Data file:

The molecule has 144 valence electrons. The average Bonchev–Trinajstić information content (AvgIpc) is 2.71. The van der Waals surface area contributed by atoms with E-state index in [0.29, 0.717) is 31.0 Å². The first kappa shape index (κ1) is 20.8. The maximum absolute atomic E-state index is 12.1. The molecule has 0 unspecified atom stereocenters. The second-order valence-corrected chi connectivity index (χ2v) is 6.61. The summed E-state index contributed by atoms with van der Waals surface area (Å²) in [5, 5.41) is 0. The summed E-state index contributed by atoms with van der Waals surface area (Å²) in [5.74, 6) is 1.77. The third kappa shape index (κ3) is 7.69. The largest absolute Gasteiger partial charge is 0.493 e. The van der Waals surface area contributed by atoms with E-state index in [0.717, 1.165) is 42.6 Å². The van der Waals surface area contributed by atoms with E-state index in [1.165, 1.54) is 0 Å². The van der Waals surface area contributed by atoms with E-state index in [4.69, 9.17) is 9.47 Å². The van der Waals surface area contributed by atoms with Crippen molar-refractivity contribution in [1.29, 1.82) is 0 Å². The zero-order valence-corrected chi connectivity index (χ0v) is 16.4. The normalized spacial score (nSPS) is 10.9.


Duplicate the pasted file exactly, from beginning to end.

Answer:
The molecule has 144 valence electrons. The average Bonchev–Trinajstić information content (AvgIpc) is 2.71. The van der Waals surface area contributed by atoms with E-state index in [0.29, 0.717) is 31.0 Å². The first kappa shape index (κ1) is 20.8. The maximum absolute atomic E-state index is 12.1. The molecule has 0 unspecified atom stereocenters. The second-order valence-corrected chi connectivity index (χ2v) is 6.61. The summed E-state index contributed by atoms with van der Waals surface area (Å²) in [5, 5.41) is 0. The summed E-state index contributed by atoms with van der Waals surface area (Å²) in [5.74, 6) is 1.77. The third kappa shape index (κ3) is 7.69. The largest absolute Gasteiger partial charge is 0.493 e. The van der Waals surface area contributed by atoms with E-state index in [0.717, 1.165) is 42.6 Å². The van der Waals surface area contributed by atoms with E-state index in [1.165, 1.54) is 0 Å². The van der Waals surface area contributed by atoms with E-state index in [4.69, 9.17) is 9.47 Å². The van der Waals surface area contributed by atoms with Crippen molar-refractivity contribution in [1.29, 1.82) is 0 Å². The zero-order valence-corrected chi connectivity index (χ0v) is 16.4. The normalized spacial score (nSPS) is 10.9.